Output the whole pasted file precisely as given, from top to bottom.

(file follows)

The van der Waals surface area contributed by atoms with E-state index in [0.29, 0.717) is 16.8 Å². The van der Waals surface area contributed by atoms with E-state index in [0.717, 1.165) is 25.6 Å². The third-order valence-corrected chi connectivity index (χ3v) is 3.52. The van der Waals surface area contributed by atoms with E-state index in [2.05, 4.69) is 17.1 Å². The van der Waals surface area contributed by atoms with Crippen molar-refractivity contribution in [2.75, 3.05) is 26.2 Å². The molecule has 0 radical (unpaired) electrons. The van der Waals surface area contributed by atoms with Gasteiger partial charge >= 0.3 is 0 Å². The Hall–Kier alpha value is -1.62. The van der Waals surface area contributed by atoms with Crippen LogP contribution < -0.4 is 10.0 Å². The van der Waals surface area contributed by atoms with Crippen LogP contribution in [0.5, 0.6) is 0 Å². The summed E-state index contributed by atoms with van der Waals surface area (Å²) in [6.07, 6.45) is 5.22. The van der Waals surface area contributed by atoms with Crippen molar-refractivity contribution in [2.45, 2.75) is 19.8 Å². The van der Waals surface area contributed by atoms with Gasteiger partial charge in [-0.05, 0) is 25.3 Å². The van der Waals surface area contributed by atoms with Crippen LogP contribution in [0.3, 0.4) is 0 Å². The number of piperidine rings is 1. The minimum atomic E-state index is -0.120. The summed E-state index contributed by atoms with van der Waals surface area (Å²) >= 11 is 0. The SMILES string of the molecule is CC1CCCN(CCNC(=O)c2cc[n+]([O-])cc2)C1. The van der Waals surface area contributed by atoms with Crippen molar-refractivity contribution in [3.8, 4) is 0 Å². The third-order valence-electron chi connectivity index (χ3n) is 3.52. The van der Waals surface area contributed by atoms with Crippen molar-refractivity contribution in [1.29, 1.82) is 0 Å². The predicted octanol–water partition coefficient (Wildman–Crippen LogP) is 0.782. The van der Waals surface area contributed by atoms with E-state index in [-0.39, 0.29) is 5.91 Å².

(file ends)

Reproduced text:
The van der Waals surface area contributed by atoms with E-state index in [0.29, 0.717) is 16.8 Å². The van der Waals surface area contributed by atoms with E-state index in [0.717, 1.165) is 25.6 Å². The third-order valence-corrected chi connectivity index (χ3v) is 3.52. The van der Waals surface area contributed by atoms with E-state index in [2.05, 4.69) is 17.1 Å². The van der Waals surface area contributed by atoms with Crippen molar-refractivity contribution in [2.75, 3.05) is 26.2 Å². The molecule has 0 radical (unpaired) electrons. The van der Waals surface area contributed by atoms with Gasteiger partial charge >= 0.3 is 0 Å². The Hall–Kier alpha value is -1.62. The van der Waals surface area contributed by atoms with Crippen LogP contribution < -0.4 is 10.0 Å². The van der Waals surface area contributed by atoms with Crippen LogP contribution in [0.5, 0.6) is 0 Å². The summed E-state index contributed by atoms with van der Waals surface area (Å²) in [6.07, 6.45) is 5.22. The van der Waals surface area contributed by atoms with Crippen molar-refractivity contribution in [2.45, 2.75) is 19.8 Å². The van der Waals surface area contributed by atoms with Gasteiger partial charge in [-0.05, 0) is 25.3 Å². The van der Waals surface area contributed by atoms with Crippen LogP contribution in [0.3, 0.4) is 0 Å². The number of piperidine rings is 1. The minimum atomic E-state index is -0.120. The summed E-state index contributed by atoms with van der Waals surface area (Å²) >= 11 is 0. The SMILES string of the molecule is CC1CCCN(CCNC(=O)c2cc[n+]([O-])cc2)C1. The van der Waals surface area contributed by atoms with Crippen molar-refractivity contribution in [3.8, 4) is 0 Å². The third-order valence-electron chi connectivity index (χ3n) is 3.52. The van der Waals surface area contributed by atoms with Crippen molar-refractivity contribution in [1.29, 1.82) is 0 Å². The predicted octanol–water partition coefficient (Wildman–Crippen LogP) is 0.782. The van der Waals surface area contributed by atoms with E-state index in [-0.39, 0.29) is 5.91 Å².